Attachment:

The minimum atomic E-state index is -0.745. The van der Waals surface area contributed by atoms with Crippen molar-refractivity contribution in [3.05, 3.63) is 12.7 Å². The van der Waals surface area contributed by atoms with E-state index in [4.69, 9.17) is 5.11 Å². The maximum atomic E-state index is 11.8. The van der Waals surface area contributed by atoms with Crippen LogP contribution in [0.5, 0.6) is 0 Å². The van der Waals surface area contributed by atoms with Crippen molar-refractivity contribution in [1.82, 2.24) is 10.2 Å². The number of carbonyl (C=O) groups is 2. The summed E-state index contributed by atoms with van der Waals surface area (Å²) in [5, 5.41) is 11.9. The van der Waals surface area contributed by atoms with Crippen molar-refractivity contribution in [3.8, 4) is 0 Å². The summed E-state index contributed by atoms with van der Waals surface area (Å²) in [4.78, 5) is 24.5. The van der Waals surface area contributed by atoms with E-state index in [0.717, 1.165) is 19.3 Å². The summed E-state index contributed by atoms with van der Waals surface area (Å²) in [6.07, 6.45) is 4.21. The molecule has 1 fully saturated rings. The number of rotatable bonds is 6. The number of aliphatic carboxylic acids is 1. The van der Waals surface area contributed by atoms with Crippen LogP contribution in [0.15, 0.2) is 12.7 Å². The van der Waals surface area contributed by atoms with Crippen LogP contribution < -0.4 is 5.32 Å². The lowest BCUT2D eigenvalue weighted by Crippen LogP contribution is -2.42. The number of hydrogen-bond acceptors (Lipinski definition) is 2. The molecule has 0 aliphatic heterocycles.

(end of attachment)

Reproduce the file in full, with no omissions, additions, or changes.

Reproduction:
The minimum atomic E-state index is -0.745. The van der Waals surface area contributed by atoms with Crippen molar-refractivity contribution in [3.05, 3.63) is 12.7 Å². The van der Waals surface area contributed by atoms with E-state index in [4.69, 9.17) is 5.11 Å². The maximum atomic E-state index is 11.8. The van der Waals surface area contributed by atoms with Crippen LogP contribution in [0.5, 0.6) is 0 Å². The van der Waals surface area contributed by atoms with Crippen molar-refractivity contribution in [1.82, 2.24) is 10.2 Å². The number of carbonyl (C=O) groups is 2. The summed E-state index contributed by atoms with van der Waals surface area (Å²) in [5, 5.41) is 11.9. The van der Waals surface area contributed by atoms with Crippen molar-refractivity contribution in [3.8, 4) is 0 Å². The summed E-state index contributed by atoms with van der Waals surface area (Å²) in [4.78, 5) is 24.5. The van der Waals surface area contributed by atoms with E-state index in [0.717, 1.165) is 19.3 Å². The summed E-state index contributed by atoms with van der Waals surface area (Å²) in [6.07, 6.45) is 4.21. The molecule has 1 fully saturated rings. The number of rotatable bonds is 6. The number of aliphatic carboxylic acids is 1. The van der Waals surface area contributed by atoms with Crippen LogP contribution in [0.15, 0.2) is 12.7 Å². The van der Waals surface area contributed by atoms with Crippen LogP contribution < -0.4 is 5.32 Å². The lowest BCUT2D eigenvalue weighted by Crippen LogP contribution is -2.42. The number of hydrogen-bond acceptors (Lipinski definition) is 2. The molecule has 0 aliphatic heterocycles.